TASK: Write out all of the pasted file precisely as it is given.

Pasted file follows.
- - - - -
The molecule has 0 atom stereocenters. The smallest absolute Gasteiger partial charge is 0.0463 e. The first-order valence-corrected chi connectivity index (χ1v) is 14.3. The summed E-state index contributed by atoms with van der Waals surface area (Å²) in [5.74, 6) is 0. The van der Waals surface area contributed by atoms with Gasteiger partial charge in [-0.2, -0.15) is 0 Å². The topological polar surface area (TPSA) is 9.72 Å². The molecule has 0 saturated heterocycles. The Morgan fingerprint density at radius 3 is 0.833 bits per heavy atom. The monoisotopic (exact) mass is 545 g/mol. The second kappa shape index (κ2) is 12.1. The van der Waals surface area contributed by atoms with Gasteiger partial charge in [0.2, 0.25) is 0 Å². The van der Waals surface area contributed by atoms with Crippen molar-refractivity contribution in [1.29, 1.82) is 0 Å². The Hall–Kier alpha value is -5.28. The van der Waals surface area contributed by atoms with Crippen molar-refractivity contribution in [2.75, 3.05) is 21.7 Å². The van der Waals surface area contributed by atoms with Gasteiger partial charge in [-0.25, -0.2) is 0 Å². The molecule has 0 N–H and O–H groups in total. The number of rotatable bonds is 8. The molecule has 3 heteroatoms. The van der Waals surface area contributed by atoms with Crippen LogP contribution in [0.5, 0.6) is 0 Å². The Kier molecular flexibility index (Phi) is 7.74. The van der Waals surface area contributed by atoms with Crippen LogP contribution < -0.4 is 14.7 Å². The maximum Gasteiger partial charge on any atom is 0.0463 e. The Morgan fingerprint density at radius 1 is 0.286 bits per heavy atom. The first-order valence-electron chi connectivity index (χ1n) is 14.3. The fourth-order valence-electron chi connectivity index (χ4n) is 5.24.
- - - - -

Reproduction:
The molecule has 0 atom stereocenters. The smallest absolute Gasteiger partial charge is 0.0463 e. The first-order valence-corrected chi connectivity index (χ1v) is 14.3. The summed E-state index contributed by atoms with van der Waals surface area (Å²) in [5.74, 6) is 0. The van der Waals surface area contributed by atoms with Gasteiger partial charge in [-0.2, -0.15) is 0 Å². The topological polar surface area (TPSA) is 9.72 Å². The molecule has 0 saturated heterocycles. The Morgan fingerprint density at radius 3 is 0.833 bits per heavy atom. The monoisotopic (exact) mass is 545 g/mol. The second kappa shape index (κ2) is 12.1. The van der Waals surface area contributed by atoms with Gasteiger partial charge in [0.2, 0.25) is 0 Å². The van der Waals surface area contributed by atoms with Crippen molar-refractivity contribution in [1.29, 1.82) is 0 Å². The Hall–Kier alpha value is -5.28. The van der Waals surface area contributed by atoms with Crippen molar-refractivity contribution in [2.75, 3.05) is 21.7 Å². The van der Waals surface area contributed by atoms with Gasteiger partial charge in [-0.25, -0.2) is 0 Å². The molecule has 0 N–H and O–H groups in total. The number of rotatable bonds is 8. The molecule has 3 heteroatoms. The van der Waals surface area contributed by atoms with Crippen LogP contribution in [0.5, 0.6) is 0 Å². The Kier molecular flexibility index (Phi) is 7.74. The van der Waals surface area contributed by atoms with Crippen LogP contribution < -0.4 is 14.7 Å². The maximum Gasteiger partial charge on any atom is 0.0463 e. The Morgan fingerprint density at radius 1 is 0.286 bits per heavy atom. The first-order valence-electron chi connectivity index (χ1n) is 14.3. The fourth-order valence-electron chi connectivity index (χ4n) is 5.24.